I also note that their website is more market oriented and less techno focussed. Well in fact it is still a bit so but less than former AWES website. Which is good !

Robert Creighton the CEO has been in AWES longer than me I’m sure.
Their marketing could be more careful “available for demonstration Fall 2023”
I hope fall means Autumn

I’d be a bit cautious regarding these “military” and “disaster relief” memes. They seem to be mostly a “hail-Mary” type of desperate attempt to sidestep the i9dea that no normal person in their right mind would find any reason to buy such a system. I’m trying to imagine, for example, a plausible “disaster-relief” scenario: OK, let’s see, in the U.S., say we have a destructive hurricane that knocks out sections of the grid in a certain area. Is a kite-energy system going to re-power the grid? What if there is no wind that day? What if there is only wind for a short time? What if the wind is so variable that such a system would not provide a stable amount of power?

I know, I know, what people REALLY mean for “disaster relief” is the destruction that takes place in countries where people have not planned ahead, let’s say, Guatemala has some intense rain that causes flooding and mudslides, because nobody realized a hillside of shanty houses was built on a precarious substrate. You’ve got people needing medical care and other people searching for bodies, and you ship down a kite energy system to “help”, Next development might be there is no wind. So now what do you do? Bring in a diesel generator to power your mobile hospital?, I’m not sure, but the main idea seems to be that the airborne wind energy system can fit in a shipping container, and it uses “less material to produce the same amount of power as a larger wind turbine”. The thing is, if you ACTUALLY HAD a reliable system that used less material to make the same power, there would be a demand for it, period - no “disaster” needed. It almost seems like just a way of changing the subject, and diverting the conversation toward causing a “guilt trip” in whomever you are trying to convince to buy such a system, implying that if they don’t buy the system, they just don;t care about disaster victims, never quite addressing the question of what technological solution might actually be most likely to help the helpless.
Now don’t get me wrong, I have these same fantasies about the potential for military applications, and if a system really COULD provide “disaster relief”, then more power to it (from it).
I guess if the military is trying to see how green it can seem, then helping to provide power for military bases could be “a thing”, but as to whether a forward base during a conflict could benefit from a containerized kite-flying energy system, if fuel delivery is impossible, the same questions emerge - first, if that base is stranded from fuel deliveries, how long will a wind energy system make a difference? And of course it will be hard to hide if they want to conceal their position. Bottom line, as I see it, would seem to be the same factors that supposedly point toward powering a remote island where diesel delivery is too expensive: How does it compare to just putting up a regular wind turbine? It seems like the game has transitioned from “making regular wind turbines obsolete” to finding niche applications that would magically favor less-effective energy solutions.

On the one hand I share these ideas of finding good applications, but it might not be “the answer”. Seems like it takes AWE from a possible mainstream solution, down to trying to find some tiny percentage of potential applications that could be shoehorned into acceptance, and maybe it works OK and maybe not, never fully taking into account the idea that these are applications where lives would be at stake.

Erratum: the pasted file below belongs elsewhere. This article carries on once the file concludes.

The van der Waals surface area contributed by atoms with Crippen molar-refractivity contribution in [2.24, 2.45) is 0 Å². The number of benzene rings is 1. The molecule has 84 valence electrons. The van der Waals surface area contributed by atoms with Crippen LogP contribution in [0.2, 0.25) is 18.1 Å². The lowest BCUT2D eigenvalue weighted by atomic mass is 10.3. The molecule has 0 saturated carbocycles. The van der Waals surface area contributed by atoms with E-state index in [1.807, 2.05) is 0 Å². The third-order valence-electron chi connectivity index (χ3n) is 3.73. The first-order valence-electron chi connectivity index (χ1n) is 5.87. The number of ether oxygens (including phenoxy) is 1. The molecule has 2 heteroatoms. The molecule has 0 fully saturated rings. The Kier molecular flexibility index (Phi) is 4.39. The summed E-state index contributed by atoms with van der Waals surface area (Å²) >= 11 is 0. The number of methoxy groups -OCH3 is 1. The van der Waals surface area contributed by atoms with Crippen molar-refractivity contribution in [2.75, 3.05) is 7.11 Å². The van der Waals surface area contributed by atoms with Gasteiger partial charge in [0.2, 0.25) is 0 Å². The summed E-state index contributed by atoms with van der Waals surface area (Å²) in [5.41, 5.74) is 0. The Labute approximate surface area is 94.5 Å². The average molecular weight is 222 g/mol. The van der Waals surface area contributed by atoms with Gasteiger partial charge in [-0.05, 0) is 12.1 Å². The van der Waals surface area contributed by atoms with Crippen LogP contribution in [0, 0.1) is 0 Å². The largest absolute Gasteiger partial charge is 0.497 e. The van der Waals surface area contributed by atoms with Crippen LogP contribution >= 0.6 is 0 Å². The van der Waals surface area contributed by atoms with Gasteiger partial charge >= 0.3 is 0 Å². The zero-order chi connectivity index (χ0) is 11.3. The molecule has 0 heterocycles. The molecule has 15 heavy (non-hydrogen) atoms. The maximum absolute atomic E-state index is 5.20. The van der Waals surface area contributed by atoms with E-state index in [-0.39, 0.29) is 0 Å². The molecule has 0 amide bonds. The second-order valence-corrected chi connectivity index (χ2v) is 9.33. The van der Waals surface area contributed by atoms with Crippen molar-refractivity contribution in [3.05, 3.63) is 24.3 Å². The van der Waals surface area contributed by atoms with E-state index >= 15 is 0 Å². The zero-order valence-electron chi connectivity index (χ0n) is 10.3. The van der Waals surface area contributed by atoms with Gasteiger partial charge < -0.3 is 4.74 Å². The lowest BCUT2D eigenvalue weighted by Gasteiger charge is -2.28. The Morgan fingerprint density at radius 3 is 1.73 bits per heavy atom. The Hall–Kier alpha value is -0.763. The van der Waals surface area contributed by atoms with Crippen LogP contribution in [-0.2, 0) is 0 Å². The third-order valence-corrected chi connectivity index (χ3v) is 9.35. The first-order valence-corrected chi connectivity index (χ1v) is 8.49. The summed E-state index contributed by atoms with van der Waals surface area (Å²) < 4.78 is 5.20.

I am slipping slightly towards this being more interesting. Even in a disaster area diesel is expensive and maybe hard to get. If you can pair the generators with a few AWE trunks and save fuel, why not?

I still think its a hard sell, but maybe not impossible.

I dont see any huge reasons that AWE could not be used as a complimentary means to generate energy in military operations, to save cost and ease logistic problems.

To answer the question; the AWE trunk will be much smaller than the same power rated windmill, and the access to higher altitude winds is more of a benefit as the HAWTs you are competing with will not be large

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Well that is a interesting point indeed. here is how I see the things. AWES in not mature yet but what is available at the moment can already be of great interest in some particular configurations. Findings these confugrations and running some first devices is a first step in developping the tech further. I have never been in the " we will revolutionize the whole wind industry " thing. I mean innovation does not work this way most of the time. It’s more like some tiny step leading to something meaningfull over time with constant improvements. What is great about military applications and humanitarian is that there is actually people there to run the thing. That does not mean you have to be behind it the whole time but just make sure everything work. That is what militarian do with their genset. Spending time everyday to get rid of sand, dust and oiling the genset. And about replacing genset, to me thatis not the point, it 's more like begininng by decreasing the fuel consuption by hybridation. Last but not leastn for humanitarian applications, I think more about a refugee camp than a disaster releif.


I don’t know - it seems more like a psychological syndrome than anything else, to me. Something like a “We will save the world no matter what!” combined with the notion that no rational customer would ever want to buy and operate one, and the company is used to being handed government money for developing their product, to the point that “money is no object”. Like a toddler that refuses to walk without holding onto a coffee table… If a product is good enough to break out in a disaster relief situation, it should be good enough to find general use. The selling points of less material for the same output, ease of deployment, are getting redundant - if it works that well, of course everyone would want one. We never hear from a happy customer, never hear about one in everyday operation, at all. Is that really the right thing to bring in for disaster relief? Sounds to me like if people are desperate enough, we can hand them something that nobody else wants, and they’ll have to accept it, because they have no choice.

I think this is the point that is so hard to gauge for a completely new product. If you think AWE sucks or has great potential, you may be right either way.

The only difference is, if you think it sucks, don’t do anything. Otherwise you have to actually prove that potential.

So I guess the same apply to superturbine. I haven’t seen people buying that product so far…
Why don’t you go ahead and market that product up to the point you can sell it ?